(i) Care is provided without compensation or expectation of compensation to individuals who have been referred for care through that community-based program; and
(ii) The health care provider’s participation in the community-based program is conditioned upon his or her agreement to provide health services without expectation of compensation.
[2004 c 87 § 1; 2003 c 256 § 1; 1985 c 443 § 19; 1975 c 58 § 1.]
Emergency care is defined as “care, first aid, treatment, or assistance rendered to the injured persons in need of immediate medical attention”:
Persons rendering emergency care or transportation – Definitions.
For the purposes of RCW 4.24.300 the following words and phrases shall have the following meanings unless the context clearly requires otherwise:
(1) “Compensation” has its ordinary meaning but does not include: Nominal payments, reimbursement for expenses, or pension benefits; payments made to volunteer part-time and volunteer on-call personnel of fire departments, fire districts, ambulance districts, police departments, or any emergency response organizations; or any payment to a person employed as a transit operator who is paid for his or her regular work, which work does not routinely include providing emergency care or emergency transportation.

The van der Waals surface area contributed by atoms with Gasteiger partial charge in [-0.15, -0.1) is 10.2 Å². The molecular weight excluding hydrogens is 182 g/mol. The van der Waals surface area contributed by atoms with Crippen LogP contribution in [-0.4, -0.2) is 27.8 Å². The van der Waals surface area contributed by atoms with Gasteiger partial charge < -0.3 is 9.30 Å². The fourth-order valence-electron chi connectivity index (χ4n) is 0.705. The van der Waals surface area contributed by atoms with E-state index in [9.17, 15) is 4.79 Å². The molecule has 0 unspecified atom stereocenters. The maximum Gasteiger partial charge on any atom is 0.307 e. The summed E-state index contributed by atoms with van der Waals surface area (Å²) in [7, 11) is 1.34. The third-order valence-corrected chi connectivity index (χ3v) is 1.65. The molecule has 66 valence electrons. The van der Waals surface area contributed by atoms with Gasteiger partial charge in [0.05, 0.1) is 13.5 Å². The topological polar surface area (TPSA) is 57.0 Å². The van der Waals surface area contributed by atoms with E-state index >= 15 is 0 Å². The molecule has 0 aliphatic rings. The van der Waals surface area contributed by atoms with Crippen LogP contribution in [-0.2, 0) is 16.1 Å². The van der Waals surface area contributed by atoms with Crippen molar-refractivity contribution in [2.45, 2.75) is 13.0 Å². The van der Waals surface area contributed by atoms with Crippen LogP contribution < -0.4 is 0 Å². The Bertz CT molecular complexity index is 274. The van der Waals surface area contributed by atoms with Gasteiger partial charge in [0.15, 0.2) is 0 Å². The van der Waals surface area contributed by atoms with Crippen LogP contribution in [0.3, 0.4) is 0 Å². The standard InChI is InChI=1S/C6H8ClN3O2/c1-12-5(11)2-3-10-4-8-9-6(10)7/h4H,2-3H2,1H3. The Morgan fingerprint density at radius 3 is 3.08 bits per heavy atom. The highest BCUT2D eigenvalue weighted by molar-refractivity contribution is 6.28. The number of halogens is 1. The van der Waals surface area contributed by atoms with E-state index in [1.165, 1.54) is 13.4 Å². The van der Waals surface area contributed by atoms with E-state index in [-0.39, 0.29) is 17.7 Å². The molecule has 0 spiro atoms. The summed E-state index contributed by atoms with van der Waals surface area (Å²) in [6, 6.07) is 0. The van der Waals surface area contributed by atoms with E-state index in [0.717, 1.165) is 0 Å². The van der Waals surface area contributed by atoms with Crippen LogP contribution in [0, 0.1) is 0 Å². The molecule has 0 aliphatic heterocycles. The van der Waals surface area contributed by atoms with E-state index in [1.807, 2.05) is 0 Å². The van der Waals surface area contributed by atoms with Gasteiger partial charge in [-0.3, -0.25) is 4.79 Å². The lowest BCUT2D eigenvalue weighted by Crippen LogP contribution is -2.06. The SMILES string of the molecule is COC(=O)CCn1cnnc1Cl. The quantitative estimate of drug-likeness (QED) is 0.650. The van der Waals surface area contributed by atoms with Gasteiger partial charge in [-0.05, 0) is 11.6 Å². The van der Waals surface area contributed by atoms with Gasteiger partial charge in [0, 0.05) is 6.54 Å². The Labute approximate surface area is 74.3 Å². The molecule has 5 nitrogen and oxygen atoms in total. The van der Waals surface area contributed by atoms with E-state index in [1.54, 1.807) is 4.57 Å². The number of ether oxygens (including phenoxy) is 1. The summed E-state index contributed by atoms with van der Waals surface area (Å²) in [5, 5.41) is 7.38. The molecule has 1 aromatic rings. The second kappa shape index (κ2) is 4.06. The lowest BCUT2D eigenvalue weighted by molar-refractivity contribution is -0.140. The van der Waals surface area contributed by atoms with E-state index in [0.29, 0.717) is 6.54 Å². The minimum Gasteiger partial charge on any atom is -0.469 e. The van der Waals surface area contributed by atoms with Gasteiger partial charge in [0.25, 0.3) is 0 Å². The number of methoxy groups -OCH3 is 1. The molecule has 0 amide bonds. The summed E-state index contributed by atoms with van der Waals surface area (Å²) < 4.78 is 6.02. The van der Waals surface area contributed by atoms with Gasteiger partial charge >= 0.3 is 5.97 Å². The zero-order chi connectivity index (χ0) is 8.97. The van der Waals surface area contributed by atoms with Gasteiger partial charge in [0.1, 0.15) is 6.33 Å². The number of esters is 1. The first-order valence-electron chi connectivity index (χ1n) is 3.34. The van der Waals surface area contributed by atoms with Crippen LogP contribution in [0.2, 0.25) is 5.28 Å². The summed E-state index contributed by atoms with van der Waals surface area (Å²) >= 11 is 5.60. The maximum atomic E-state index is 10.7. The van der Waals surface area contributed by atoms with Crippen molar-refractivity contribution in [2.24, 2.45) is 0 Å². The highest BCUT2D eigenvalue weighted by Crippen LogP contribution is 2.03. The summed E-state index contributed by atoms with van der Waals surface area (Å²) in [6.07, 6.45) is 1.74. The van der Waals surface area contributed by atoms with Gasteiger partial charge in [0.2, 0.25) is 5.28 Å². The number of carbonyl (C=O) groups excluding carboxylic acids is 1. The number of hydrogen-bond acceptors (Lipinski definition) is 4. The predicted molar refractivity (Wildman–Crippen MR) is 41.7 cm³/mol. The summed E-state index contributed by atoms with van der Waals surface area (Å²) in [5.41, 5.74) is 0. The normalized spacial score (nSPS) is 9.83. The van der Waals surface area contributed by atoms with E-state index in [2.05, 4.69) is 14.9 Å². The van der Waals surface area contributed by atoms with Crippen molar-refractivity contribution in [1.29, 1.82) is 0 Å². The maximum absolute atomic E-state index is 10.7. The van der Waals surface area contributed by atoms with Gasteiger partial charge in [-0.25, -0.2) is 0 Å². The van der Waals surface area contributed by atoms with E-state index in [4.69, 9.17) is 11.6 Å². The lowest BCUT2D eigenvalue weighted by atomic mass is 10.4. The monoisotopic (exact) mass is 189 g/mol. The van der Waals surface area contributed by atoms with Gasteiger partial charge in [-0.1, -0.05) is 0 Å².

(2) “Emergency care” means care, first aid, treatment, or assistance rendered to the injured person in need of immediate medical attention and includes providing or arranging for further medical treatment or care for the injured person. Except with respect to the injured person or persons being transported for further medical treatment or care, the immunity granted by RCW 4.24.300 does not apply to the negligent operation of any motor vehicle.
(3) “Scene of an emergency” means the scene of an accident or other sudden or unexpected event or combination of circumstances which calls for immediate action.
[1989 c 223 § 1; 1987 c 212 § 501; 1985 c 443 § 20; 1975 c 58 § 2.]